The problem with timeshares and fractional ownership is the existing yachts they own weren’t designed with high use and multiple owners in mind. They show their increased wear rapidly.

Syndicate objectives

Members of successful super yacht syndicates have a number of objectives when forming their group:

  • Enjoyment of yacht cruising
  • Financial security and cost sharing
  • Charter income used to offset some of the operating costs
  • Members are chosen by the syndicate’s members
  • Members are more likely to be treated fairly regarding time and cost allocations.

Will the syndicate turn a profit?

No. After researching this piece I can say that without hesitation. Some readers will swear their syndicate is profitable. Perhaps. But that seems the rare exception and likely isn’t often repeated year in and year out for the life of the boat.

However, syndicating a super yacht does spread the cost among the members. Say you and your family really like that $20 million yacht with an annual upkeep of $2 million. If you spread that around eight members the cost per member would drop to just $2.5 million to buy in and $250,000 annually to run the boat. For many people, the choice is between spending your average of five weeks per year aboard a $20 million yacht like the 170’ Benneti, Latitude ($19.4 million) below.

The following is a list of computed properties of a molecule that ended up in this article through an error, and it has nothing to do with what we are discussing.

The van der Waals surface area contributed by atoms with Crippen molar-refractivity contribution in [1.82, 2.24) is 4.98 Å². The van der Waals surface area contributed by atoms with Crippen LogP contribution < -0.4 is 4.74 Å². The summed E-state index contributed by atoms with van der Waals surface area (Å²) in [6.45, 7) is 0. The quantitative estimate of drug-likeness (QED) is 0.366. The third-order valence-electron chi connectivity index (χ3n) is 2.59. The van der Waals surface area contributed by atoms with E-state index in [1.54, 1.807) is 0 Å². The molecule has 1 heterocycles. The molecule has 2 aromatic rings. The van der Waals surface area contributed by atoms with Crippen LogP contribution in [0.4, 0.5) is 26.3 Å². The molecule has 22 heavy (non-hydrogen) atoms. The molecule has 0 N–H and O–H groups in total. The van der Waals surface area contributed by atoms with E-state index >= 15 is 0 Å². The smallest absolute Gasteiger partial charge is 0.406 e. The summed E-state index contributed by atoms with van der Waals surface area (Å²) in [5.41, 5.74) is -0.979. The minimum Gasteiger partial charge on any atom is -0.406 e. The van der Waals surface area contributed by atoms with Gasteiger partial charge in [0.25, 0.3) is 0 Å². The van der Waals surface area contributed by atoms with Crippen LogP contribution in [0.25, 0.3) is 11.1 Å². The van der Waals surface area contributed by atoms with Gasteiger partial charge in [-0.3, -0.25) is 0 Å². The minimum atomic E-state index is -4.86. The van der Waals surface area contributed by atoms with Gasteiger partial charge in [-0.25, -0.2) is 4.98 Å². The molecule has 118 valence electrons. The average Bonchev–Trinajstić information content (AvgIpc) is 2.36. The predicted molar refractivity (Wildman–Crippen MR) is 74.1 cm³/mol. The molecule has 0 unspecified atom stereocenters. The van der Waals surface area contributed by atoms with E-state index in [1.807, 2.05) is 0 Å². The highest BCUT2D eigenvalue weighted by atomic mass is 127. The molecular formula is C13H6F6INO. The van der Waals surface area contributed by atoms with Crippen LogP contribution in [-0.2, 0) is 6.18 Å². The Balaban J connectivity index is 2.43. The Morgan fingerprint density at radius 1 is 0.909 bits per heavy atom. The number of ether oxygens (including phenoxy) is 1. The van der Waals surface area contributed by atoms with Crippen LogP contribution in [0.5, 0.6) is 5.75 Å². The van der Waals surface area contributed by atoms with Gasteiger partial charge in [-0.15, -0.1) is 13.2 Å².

Latitude yacht
Latitude, courtesy of Fraser Yachts.

Or incurring the same cost as a single owner for a yacht like the 96’ Atalante ($2.3 million) shown below that (statistically) will be used also for no more than the same five weeks annually.

Adelante yacht
Atalante, courtesy of Fraser Yachts.

Operating costs of the syndicate depend to some extent on how successful a charter the boat is. If it’s in high demand and the owners wish to charter it more and use it less themselves, charter income will offset more of the costs. I’ve heard that the breakeven number of days cruising on a syndicate-owned yacht vs. just chartering a yacht is 13 days/year. By that gauge, if you sail for less than 13 days, then a charter comes out ahead; more than 13 days afloat you might consider owning a share of a syndicate. Also, consider the cost per day falls the more you use the boat. For many eight-member syndicates annual allotted time usually maxes out at five weeks per member.